The first time I met BeBe, I didn’t really meet BeBe.
Rather, I met her left hook.
It landed rapidly on my noggin before I could cover tight or bob ‘n weave it. And that’s how I knew I’d found my new favorite training partner. Through the pain of my own life’s path, I’ve come to understand rather quickly that that’s exactly how we learn. We learn from challenge. Little did I know at the time, BeBe could completely identify. But I’d find out soon enough, when I returned fire and caught her in the chest.
“Are you okay?” I asked.
She didn’t even flinch when she replied, “Don’t worry – there’s nothing there anyway.”
Although I was confused at the time, I’d imminently see what she meant. You see, BeBe is a survivor of breast cancer. Actually, you know what? Let’s pump the brakes on that one; because that term – “survivor” - doesn’t do her journey justice. Not in the least. Survivor’s just make it out alive. The woman I know is thriving these days. BeBe, who would go on to become Professor BeBe (my own fun nickname for her; but that’s Professor Ragsdale to you), is balancing two collegiate level teaching positions while also mentoring children and traveling the globe – a pact she made with herself back while undergoing treatment.
"She who learns, teaches"
Also out of those seeds of disease grew something else that was beautiful - to which I (and many I’ve interviewed) can relate - her MMA journey: “Being in physical pain makes you want to fight,” BeBe says, adding, “All you know is the struggle so you learn to live there. MMA is both a physical test and a mental challenge; as is cancer treatment. I’ve never felt so weak and helpless than when going through treatment, I never want to feel that way again. I strive to feel empowered.”
During those darker times, it was her family that helped her find her power again: “My husband and family kept me going. I’m blessed to have my family and in-laws close by; they kept me focused and helped me stay positive through it. My father’s a colon cancer survivor, he served as an excellent example that with determination and grit anything’s possible.”
Later on, she would come to find that feeling of empowerment was amplified, here at Trident. In fact, she gets it from every class – even the “bad” ones. While BeBe may leave, feeling a bit defeated, she keeps coming back for more (just like so many of us do):
“BJJ has been a massive personal challenge; both mentally and physically. After every class I felt like a complete failure, but I never gave up. BJJ will truly humble you, and will force you to get comfortable with being uncomfortable. Like they say, ‘if it doesn’t challenge you, it doesn’t change you.’ BJJ has turned me into a leader and given me the confidence to advocate for myself and others.”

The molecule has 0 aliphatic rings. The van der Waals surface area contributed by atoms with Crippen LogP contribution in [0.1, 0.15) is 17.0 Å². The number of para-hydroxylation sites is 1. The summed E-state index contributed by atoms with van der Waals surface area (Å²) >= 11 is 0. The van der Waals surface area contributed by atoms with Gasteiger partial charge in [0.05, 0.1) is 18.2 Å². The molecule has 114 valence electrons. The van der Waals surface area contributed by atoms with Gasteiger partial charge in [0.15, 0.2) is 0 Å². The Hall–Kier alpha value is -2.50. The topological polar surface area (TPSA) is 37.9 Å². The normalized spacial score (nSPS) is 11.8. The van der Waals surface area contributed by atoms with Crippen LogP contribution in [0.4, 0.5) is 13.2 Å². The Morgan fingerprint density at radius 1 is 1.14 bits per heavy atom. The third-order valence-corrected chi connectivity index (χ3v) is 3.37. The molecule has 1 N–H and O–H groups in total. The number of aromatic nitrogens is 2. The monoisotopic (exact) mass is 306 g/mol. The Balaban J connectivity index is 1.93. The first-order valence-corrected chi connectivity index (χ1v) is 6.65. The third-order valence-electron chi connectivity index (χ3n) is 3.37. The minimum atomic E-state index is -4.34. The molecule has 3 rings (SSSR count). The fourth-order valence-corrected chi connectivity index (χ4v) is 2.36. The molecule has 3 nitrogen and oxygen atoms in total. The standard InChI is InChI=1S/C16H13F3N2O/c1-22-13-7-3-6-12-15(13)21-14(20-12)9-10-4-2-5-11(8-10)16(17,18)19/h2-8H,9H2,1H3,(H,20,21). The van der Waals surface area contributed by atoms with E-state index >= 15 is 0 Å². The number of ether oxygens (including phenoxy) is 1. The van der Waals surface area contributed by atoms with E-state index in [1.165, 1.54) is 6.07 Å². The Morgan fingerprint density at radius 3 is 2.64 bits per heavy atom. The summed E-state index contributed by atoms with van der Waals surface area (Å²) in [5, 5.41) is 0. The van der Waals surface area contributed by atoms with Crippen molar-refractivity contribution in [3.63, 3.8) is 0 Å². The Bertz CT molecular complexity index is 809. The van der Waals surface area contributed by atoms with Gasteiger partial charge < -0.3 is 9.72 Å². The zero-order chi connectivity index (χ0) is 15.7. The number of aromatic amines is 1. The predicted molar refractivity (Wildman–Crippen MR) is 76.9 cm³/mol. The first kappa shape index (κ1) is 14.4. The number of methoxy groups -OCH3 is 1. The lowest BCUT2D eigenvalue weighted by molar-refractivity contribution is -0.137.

That change - that transformation – may very well be one of her defining characteristics.
And it’s a quality she attributes to her struggle with cancer:
“While going through treatment I came to the conclusion that time is precious; and my goal in life is to mentor and teach others before my time is up. I firmly believe in the old African proverb, ‘She who learns, teaches’. In addition, to working full-time I’m also an adjunct professor at GMU and Marymount University, as well as a mentor with the GMU DreamCatchers. Teaching and being a lifelong learner keeps me inspired.”
In addition to all of that, despite a few (unrelated) surgeries, school, and a long commute – all of which kept her out of training for a while - she’s already made it to her fourth stripe as a white belt, while also holding a purple belt in Trident’s striking program. What’s more, she’s even got plans to further her education: “I’ve been considering a PhD in psychology with a focus on human cognition,” she explains.
(Actually, she earned her blue belt JUST after this interview...)
"...BJJ has turned me into a leader and given me the confidence to advocate for myself and others.”
-BeBe Ragsdale, BJJ Blue Belt
Now, I just listed a bunch’ve stuff there. But let’s let that marinate for a second.
This chick’s making time for, essentially, three different jobs and serving her community.
All while earning stripes and striking accolades here at Trident.
So, this is about the time where I relate this amazing lady (who became my spirit animal the second I learned about her story) back to you. To us. All of us. Whoever we are, wherever we come from, we’ve all had struggle smite us. Whether it’s something physical, emotional, financial, spiritual – whatever – we’ve all experienced suffering on some level. But there are two options we’ve got when struggle bus comes for us. We can either hop on, and let that badboy crash off a cliff of self pity. Or, we can make like BeBe and slash its tires by keeping a tribe with good vibes around, fighting to grow, committing to learn, and teaching others how to not just survive – but thrive.
BeBe says she lives by the proverb, “She who learns, teaches.”
She’s arguably done a good bit of both.
And she’s far from done.